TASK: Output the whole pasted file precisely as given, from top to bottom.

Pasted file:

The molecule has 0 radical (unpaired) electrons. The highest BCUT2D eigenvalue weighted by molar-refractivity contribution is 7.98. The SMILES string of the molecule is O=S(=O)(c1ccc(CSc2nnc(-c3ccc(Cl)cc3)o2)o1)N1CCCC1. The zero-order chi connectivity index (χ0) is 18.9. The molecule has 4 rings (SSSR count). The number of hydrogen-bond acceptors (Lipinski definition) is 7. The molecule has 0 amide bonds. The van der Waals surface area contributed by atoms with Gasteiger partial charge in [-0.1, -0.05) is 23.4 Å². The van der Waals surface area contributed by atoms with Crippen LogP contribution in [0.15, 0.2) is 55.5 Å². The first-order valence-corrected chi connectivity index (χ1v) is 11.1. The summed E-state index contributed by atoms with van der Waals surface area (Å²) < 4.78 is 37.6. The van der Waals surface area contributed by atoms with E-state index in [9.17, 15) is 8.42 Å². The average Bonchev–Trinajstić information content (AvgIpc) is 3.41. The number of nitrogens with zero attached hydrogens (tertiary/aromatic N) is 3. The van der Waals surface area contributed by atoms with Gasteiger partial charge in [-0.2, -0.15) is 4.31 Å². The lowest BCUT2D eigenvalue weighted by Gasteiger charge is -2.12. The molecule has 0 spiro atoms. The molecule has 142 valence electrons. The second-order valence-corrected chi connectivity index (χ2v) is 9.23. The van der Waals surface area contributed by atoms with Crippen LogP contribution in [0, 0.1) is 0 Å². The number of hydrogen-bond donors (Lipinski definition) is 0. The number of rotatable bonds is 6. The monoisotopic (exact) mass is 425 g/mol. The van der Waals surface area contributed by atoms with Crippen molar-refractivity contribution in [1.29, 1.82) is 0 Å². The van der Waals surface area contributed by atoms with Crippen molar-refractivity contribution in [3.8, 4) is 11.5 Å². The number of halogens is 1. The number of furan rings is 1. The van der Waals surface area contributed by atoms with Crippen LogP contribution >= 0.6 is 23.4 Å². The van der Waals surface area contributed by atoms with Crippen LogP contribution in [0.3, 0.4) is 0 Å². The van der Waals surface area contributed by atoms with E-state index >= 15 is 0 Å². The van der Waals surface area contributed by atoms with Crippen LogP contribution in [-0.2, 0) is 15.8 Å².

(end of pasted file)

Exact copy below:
The molecule has 0 radical (unpaired) electrons. The highest BCUT2D eigenvalue weighted by molar-refractivity contribution is 7.98. The SMILES string of the molecule is O=S(=O)(c1ccc(CSc2nnc(-c3ccc(Cl)cc3)o2)o1)N1CCCC1. The zero-order chi connectivity index (χ0) is 18.9. The molecule has 4 rings (SSSR count). The number of hydrogen-bond acceptors (Lipinski definition) is 7. The molecule has 0 amide bonds. The van der Waals surface area contributed by atoms with Gasteiger partial charge in [-0.1, -0.05) is 23.4 Å². The van der Waals surface area contributed by atoms with Crippen LogP contribution in [0.15, 0.2) is 55.5 Å². The first-order valence-corrected chi connectivity index (χ1v) is 11.1. The summed E-state index contributed by atoms with van der Waals surface area (Å²) < 4.78 is 37.6. The van der Waals surface area contributed by atoms with E-state index in [9.17, 15) is 8.42 Å². The average Bonchev–Trinajstić information content (AvgIpc) is 3.41. The number of nitrogens with zero attached hydrogens (tertiary/aromatic N) is 3. The van der Waals surface area contributed by atoms with Gasteiger partial charge in [-0.2, -0.15) is 4.31 Å². The lowest BCUT2D eigenvalue weighted by Gasteiger charge is -2.12. The molecule has 0 spiro atoms. The molecule has 142 valence electrons. The second-order valence-corrected chi connectivity index (χ2v) is 9.23. The van der Waals surface area contributed by atoms with Crippen LogP contribution in [0, 0.1) is 0 Å². The number of hydrogen-bond donors (Lipinski definition) is 0. The number of rotatable bonds is 6. The monoisotopic (exact) mass is 425 g/mol. The van der Waals surface area contributed by atoms with Crippen molar-refractivity contribution in [1.29, 1.82) is 0 Å². The van der Waals surface area contributed by atoms with Crippen molar-refractivity contribution in [3.8, 4) is 11.5 Å². The number of halogens is 1. The number of furan rings is 1. The van der Waals surface area contributed by atoms with Crippen LogP contribution >= 0.6 is 23.4 Å². The van der Waals surface area contributed by atoms with Crippen LogP contribution in [0.3, 0.4) is 0 Å². The van der Waals surface area contributed by atoms with E-state index >= 15 is 0 Å². The van der Waals surface area contributed by atoms with Crippen LogP contribution in [-0.2, 0) is 15.8 Å².